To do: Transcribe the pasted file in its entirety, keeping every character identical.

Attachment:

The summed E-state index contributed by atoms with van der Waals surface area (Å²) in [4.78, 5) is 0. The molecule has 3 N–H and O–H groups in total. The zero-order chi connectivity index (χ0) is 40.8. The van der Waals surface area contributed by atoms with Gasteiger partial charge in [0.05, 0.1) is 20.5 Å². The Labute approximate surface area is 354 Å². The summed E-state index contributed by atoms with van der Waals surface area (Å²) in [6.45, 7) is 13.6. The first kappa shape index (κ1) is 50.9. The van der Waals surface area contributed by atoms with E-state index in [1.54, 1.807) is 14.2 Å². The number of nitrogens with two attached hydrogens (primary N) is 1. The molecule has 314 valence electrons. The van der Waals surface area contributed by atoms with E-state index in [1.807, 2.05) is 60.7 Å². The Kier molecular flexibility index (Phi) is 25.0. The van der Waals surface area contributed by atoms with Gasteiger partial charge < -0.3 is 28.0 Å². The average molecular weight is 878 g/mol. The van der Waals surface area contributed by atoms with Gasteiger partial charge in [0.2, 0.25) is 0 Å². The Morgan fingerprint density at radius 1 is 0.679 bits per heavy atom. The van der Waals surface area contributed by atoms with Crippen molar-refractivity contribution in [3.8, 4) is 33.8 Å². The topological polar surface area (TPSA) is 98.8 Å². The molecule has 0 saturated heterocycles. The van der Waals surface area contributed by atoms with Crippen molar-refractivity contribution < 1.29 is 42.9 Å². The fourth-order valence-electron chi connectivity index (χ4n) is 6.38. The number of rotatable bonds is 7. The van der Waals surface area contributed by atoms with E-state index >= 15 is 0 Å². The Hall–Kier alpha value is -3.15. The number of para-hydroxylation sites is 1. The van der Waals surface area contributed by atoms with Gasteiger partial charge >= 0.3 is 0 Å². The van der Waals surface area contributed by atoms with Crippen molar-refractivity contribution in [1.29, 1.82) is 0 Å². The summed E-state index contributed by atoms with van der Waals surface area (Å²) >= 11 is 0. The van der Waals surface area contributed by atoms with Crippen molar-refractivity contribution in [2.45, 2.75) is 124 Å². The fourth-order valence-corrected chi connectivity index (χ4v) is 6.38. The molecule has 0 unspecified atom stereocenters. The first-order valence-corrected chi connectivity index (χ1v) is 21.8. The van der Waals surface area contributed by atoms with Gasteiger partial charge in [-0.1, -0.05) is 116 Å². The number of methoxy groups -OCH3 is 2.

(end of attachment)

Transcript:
The summed E-state index contributed by atoms with van der Waals surface area (Å²) in [4.78, 5) is 0. The molecule has 3 N–H and O–H groups in total. The zero-order chi connectivity index (χ0) is 40.8. The van der Waals surface area contributed by atoms with Gasteiger partial charge in [0.05, 0.1) is 20.5 Å². The Labute approximate surface area is 354 Å². The summed E-state index contributed by atoms with van der Waals surface area (Å²) in [6.45, 7) is 13.6. The first kappa shape index (κ1) is 50.9. The van der Waals surface area contributed by atoms with E-state index in [1.54, 1.807) is 14.2 Å². The number of nitrogens with two attached hydrogens (primary N) is 1. The molecule has 314 valence electrons. The van der Waals surface area contributed by atoms with E-state index in [1.807, 2.05) is 60.7 Å². The Kier molecular flexibility index (Phi) is 25.0. The van der Waals surface area contributed by atoms with Gasteiger partial charge < -0.3 is 28.0 Å². The average molecular weight is 878 g/mol. The van der Waals surface area contributed by atoms with Gasteiger partial charge in [0.2, 0.25) is 0 Å². The Morgan fingerprint density at radius 1 is 0.679 bits per heavy atom. The van der Waals surface area contributed by atoms with Crippen molar-refractivity contribution in [3.8, 4) is 33.8 Å². The topological polar surface area (TPSA) is 98.8 Å². The molecule has 0 saturated heterocycles. The van der Waals surface area contributed by atoms with Crippen molar-refractivity contribution < 1.29 is 42.9 Å². The fourth-order valence-electron chi connectivity index (χ4n) is 6.38. The number of rotatable bonds is 7. The van der Waals surface area contributed by atoms with E-state index >= 15 is 0 Å². The Hall–Kier alpha value is -3.15. The number of para-hydroxylation sites is 1. The van der Waals surface area contributed by atoms with Gasteiger partial charge >= 0.3 is 0 Å². The van der Waals surface area contributed by atoms with Crippen molar-refractivity contribution in [1.29, 1.82) is 0 Å². The summed E-state index contributed by atoms with van der Waals surface area (Å²) >= 11 is 0. The van der Waals surface area contributed by atoms with Crippen molar-refractivity contribution in [2.45, 2.75) is 124 Å². The fourth-order valence-corrected chi connectivity index (χ4v) is 6.38. The molecule has 0 unspecified atom stereocenters. The first-order valence-corrected chi connectivity index (χ1v) is 21.8. The van der Waals surface area contributed by atoms with Gasteiger partial charge in [-0.1, -0.05) is 116 Å². The number of methoxy groups -OCH3 is 2.